10 Questions With…
Julia Fullerton-Batten

Cinematic lighting, mysterious locations and enigmatic characters. These are the hallmarks of Aesthetica Art Prize finalist Julia Fullerton-Batten’s (b. 1970) pictures, which recreate historical events and tell forgotten stories – from 19th century London to present-day France. Now, as IPFO Haus Der Fotografie, Olten, hosts Fullerton-Batten’s biggest exhibition to date, Aesthetica catches up with the artist about her influences and career highlights. Plus, what to expect from IPFO’s landmark show, Interpretations.

A: Tell us about how you got into working behind the lens – where did it all begin?
JFB: I developed a passionate interest in photography at a young age. My father gave me his Minolta semi-automatic SLR when I was about 13, which meant I could fulfil my early dreams. After secondary school, I studied photography and went on to work as an assistant for five years. Then I got my first commercial assignment, a large shoot in Australia, which really kickstarted my career. 

A: What’s the focus or message behind your latest exhibition at IPFO?
I have exhibited my work countless times around the world, but this will be my biggest exhibition so far. Over 50 images will be shown from seven projects, displayed over three floors. In Unadorned (2012), I position curvaceous bodies, as inspired by 15th to 17th century Old Master paintings, in contrast with the ultra-thin figure that has been favoured in the west since the 1960s. Then, in Feral Children (2015), I reprise the documented cases of fifteen feral children who, for various reasons, grew up with little or no experience of human care, behaviour or language – getting lost and living with wild animals.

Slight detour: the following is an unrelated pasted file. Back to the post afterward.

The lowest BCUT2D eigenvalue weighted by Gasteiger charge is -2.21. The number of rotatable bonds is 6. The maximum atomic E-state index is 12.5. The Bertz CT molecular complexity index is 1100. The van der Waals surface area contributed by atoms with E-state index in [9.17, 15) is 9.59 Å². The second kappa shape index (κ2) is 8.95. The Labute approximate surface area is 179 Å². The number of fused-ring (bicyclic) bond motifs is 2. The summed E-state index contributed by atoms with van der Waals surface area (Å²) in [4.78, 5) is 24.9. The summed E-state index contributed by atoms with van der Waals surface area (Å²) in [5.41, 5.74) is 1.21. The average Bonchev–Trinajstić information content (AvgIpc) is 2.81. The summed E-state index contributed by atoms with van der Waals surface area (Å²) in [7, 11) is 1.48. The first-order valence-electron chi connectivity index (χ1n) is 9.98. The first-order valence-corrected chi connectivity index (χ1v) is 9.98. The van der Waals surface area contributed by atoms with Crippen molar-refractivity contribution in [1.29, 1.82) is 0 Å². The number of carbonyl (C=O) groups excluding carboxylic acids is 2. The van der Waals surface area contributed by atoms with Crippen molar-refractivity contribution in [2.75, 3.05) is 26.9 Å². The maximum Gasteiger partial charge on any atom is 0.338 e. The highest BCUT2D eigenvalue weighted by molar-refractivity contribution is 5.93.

Old Father Thames (2018 – current) is my largest project so far. It encompasses authentic reproductions of little-known historical events, customs and traditions that have taken place, and in some instances still do, along the entire length of the River Thames as it flows through the south of England. An example is 1814 Frost Fair (2018), my award-winning short film that illustrates the few days in 1814 when the River Thames froze over completely for the very last time. Londoners took the opportunity to flood onto the ice to enjoy the experience and the entertainment. 

Another body of work is Contortion (2021); it illustrates a physical art form dating back to antiquity. It’s a photographic display of youthful contortionists, revealing elegance and gracefulness as they manipulate their highly trained bodies into dramatic serpentine positions. Then there’s Looking out from Within (2020), in which 35 intimate images portray the lockdown in West London during the the Covid-19 pandemic that hit the world in 2020. Most recent is Photographie mon amour (2022). I was invited to participate in a residency in Metz, France, to capture the essence of the 3000-year old history of that beautiful city.  

A: What’s been the highlight of your career so far?